I think Spider-Man is the exception to the rule, though. That game is fantastic and I think Insomniac did a great job with it, but literally since Uncharted 2 Sony as a company has prized itself on having “deep mature stories” that all basically amount to “white guy kills a lot of people and feels sad about it, because maybe he’s the real villain” and maybe he has a girlfriend or wife or kid that he has to learn to care about along the way. (I will also say that I think Sunset Overdrive is a much more interesting and bold game than Spider-Man and was the last big-budget game Insomniac made before working with Sony full time)
This is videogames, basically, but Sony’s first party studios will often package this story up into some setting or another, and then act as if they’re unique or special or pushing the envelope, and I genuinely don’t think they are. They’re expensive technical marvels that want to be so important and significant, like Hollywood movies! But say nothing I can’t get from National Treasure.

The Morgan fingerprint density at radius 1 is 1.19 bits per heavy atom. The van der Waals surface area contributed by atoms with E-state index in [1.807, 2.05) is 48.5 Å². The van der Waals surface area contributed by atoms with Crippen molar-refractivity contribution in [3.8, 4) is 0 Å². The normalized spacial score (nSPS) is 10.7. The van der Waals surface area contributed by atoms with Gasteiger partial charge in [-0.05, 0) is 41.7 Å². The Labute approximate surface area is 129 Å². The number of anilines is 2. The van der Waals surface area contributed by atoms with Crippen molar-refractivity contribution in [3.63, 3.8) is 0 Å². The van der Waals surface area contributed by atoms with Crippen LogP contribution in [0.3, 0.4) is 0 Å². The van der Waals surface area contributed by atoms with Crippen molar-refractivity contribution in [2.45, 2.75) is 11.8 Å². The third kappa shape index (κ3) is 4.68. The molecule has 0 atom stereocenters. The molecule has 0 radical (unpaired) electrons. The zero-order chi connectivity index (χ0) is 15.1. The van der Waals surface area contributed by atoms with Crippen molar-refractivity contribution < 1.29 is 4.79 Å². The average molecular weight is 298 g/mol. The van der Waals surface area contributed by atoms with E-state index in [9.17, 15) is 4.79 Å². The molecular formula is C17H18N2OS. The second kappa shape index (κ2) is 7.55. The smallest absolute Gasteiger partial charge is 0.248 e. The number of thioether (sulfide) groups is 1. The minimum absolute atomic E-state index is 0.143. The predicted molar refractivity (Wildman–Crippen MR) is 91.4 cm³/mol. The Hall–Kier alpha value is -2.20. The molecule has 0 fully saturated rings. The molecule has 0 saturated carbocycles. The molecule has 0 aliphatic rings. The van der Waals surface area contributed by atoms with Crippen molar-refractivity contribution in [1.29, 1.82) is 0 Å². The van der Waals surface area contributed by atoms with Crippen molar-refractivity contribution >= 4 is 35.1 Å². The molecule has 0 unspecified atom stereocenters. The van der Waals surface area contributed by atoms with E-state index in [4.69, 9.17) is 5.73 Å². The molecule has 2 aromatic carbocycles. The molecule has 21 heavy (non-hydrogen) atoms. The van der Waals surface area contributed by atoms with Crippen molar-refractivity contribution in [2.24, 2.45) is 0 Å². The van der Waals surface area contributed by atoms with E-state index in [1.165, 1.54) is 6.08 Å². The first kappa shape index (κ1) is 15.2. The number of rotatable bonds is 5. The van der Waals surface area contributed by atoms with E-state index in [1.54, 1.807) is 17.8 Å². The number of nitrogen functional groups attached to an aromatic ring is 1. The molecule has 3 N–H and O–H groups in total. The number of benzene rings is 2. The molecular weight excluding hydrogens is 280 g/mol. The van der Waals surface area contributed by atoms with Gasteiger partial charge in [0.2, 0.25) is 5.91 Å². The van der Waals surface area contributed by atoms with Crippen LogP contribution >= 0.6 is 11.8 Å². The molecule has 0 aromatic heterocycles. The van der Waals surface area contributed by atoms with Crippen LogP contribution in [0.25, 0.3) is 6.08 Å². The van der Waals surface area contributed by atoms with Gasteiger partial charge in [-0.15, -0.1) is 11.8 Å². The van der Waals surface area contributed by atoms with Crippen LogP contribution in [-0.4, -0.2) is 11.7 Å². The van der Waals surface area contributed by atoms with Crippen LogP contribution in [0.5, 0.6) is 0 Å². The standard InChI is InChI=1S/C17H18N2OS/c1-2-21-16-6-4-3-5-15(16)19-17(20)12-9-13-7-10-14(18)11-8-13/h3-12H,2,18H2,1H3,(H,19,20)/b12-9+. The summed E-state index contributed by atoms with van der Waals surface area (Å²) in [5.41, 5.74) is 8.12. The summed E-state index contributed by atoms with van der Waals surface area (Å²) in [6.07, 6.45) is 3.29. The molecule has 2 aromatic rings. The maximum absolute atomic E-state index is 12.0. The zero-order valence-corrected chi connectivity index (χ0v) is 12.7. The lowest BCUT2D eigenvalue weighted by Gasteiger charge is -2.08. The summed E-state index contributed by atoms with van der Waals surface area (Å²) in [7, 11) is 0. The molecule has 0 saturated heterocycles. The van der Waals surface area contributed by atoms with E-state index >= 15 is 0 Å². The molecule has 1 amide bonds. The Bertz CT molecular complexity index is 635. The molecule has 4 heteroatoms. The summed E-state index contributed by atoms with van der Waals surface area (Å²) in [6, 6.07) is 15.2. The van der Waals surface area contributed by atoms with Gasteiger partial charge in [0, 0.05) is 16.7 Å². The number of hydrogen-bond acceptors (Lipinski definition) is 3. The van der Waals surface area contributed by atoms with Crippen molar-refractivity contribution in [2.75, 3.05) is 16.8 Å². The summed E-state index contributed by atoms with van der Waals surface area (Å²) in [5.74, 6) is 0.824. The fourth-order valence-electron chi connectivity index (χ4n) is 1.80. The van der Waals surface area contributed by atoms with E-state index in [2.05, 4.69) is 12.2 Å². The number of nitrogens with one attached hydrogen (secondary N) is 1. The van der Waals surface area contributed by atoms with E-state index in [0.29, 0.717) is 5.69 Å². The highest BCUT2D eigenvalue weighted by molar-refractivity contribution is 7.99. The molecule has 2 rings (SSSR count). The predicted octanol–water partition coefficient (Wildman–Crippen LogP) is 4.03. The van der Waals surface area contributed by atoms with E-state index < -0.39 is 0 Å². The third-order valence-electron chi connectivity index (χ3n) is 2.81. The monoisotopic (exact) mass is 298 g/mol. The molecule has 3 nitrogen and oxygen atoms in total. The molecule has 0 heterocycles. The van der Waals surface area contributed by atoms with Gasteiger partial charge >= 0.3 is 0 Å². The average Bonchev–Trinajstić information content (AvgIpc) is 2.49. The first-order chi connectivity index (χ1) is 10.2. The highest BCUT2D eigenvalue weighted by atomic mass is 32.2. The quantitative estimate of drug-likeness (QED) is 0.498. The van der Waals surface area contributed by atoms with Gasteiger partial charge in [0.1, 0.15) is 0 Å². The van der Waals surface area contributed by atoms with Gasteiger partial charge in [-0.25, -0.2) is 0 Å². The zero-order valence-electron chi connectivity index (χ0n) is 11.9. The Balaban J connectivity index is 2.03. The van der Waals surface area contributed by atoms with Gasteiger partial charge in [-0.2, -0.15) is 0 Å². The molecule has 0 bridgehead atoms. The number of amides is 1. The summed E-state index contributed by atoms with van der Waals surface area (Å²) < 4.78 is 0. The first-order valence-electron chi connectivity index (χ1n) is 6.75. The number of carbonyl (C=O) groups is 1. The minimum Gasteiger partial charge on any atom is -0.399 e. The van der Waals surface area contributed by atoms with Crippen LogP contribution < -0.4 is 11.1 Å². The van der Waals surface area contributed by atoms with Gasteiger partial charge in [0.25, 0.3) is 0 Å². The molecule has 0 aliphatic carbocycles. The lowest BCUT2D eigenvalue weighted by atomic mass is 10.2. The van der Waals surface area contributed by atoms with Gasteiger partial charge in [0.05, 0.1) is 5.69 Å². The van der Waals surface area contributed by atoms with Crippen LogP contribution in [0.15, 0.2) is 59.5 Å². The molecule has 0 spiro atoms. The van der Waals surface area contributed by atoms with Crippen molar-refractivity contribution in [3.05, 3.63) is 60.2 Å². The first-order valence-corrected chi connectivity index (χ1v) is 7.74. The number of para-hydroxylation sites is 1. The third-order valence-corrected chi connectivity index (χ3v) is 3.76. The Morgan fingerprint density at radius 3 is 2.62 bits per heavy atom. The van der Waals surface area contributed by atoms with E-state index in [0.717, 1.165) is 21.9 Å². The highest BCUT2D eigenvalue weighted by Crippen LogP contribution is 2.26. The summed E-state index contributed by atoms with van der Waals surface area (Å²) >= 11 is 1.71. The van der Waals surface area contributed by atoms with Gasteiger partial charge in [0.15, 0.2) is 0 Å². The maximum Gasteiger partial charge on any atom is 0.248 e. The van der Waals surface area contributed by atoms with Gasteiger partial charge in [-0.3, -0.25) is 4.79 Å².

And you know what? National Treasure is fine! I like Nic Cage and I like adventure movies! But its exhausting when a bunch of Important Videogame Men say that their game that is literally just an adventure movie is a groundbreaking important, unique cultural object when they’re doing the same things that countless things have done before it.